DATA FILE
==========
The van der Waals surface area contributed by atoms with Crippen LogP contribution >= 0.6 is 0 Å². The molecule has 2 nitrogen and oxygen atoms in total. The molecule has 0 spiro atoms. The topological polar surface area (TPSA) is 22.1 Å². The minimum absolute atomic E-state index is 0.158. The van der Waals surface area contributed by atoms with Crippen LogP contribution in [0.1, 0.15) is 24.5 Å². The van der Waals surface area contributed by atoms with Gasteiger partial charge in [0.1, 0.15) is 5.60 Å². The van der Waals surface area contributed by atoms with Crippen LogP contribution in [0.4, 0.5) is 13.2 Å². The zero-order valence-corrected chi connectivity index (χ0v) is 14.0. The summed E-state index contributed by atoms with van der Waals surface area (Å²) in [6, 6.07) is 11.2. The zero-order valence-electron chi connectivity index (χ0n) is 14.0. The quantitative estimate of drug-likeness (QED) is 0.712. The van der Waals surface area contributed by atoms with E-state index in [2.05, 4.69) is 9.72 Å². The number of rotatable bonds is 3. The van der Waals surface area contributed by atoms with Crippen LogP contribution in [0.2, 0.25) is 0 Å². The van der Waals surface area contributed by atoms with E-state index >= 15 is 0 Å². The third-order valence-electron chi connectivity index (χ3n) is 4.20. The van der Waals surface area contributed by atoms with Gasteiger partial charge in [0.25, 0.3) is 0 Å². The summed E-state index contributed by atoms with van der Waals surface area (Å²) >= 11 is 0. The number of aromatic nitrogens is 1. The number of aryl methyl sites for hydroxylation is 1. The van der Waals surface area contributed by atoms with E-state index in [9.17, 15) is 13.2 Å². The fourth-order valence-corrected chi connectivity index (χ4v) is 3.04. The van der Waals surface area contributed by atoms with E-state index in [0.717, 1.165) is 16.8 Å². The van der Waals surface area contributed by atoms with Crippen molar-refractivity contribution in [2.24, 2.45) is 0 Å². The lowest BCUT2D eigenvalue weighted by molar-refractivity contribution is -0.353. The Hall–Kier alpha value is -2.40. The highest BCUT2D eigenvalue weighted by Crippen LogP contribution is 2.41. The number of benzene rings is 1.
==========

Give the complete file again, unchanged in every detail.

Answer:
The van der Waals surface area contributed by atoms with Crippen LogP contribution >= 0.6 is 0 Å². The molecule has 2 nitrogen and oxygen atoms in total. The molecule has 0 spiro atoms. The topological polar surface area (TPSA) is 22.1 Å². The minimum absolute atomic E-state index is 0.158. The van der Waals surface area contributed by atoms with Crippen LogP contribution in [0.1, 0.15) is 24.5 Å². The van der Waals surface area contributed by atoms with Gasteiger partial charge in [0.1, 0.15) is 5.60 Å². The van der Waals surface area contributed by atoms with Crippen LogP contribution in [0.4, 0.5) is 13.2 Å². The zero-order valence-corrected chi connectivity index (χ0v) is 14.0. The summed E-state index contributed by atoms with van der Waals surface area (Å²) in [6, 6.07) is 11.2. The zero-order valence-electron chi connectivity index (χ0n) is 14.0. The quantitative estimate of drug-likeness (QED) is 0.712. The van der Waals surface area contributed by atoms with E-state index in [2.05, 4.69) is 9.72 Å². The number of rotatable bonds is 3. The van der Waals surface area contributed by atoms with Crippen LogP contribution in [0.2, 0.25) is 0 Å². The van der Waals surface area contributed by atoms with E-state index >= 15 is 0 Å². The third-order valence-electron chi connectivity index (χ3n) is 4.20. The van der Waals surface area contributed by atoms with Gasteiger partial charge in [0.25, 0.3) is 0 Å². The summed E-state index contributed by atoms with van der Waals surface area (Å²) >= 11 is 0. The number of aromatic nitrogens is 1. The number of aryl methyl sites for hydroxylation is 1. The van der Waals surface area contributed by atoms with E-state index in [9.17, 15) is 13.2 Å². The fourth-order valence-corrected chi connectivity index (χ4v) is 3.04. The van der Waals surface area contributed by atoms with E-state index in [0.717, 1.165) is 16.8 Å². The van der Waals surface area contributed by atoms with Crippen molar-refractivity contribution in [2.24, 2.45) is 0 Å². The lowest BCUT2D eigenvalue weighted by molar-refractivity contribution is -0.353. The Hall–Kier alpha value is -2.40. The highest BCUT2D eigenvalue weighted by Crippen LogP contribution is 2.41. The number of benzene rings is 1.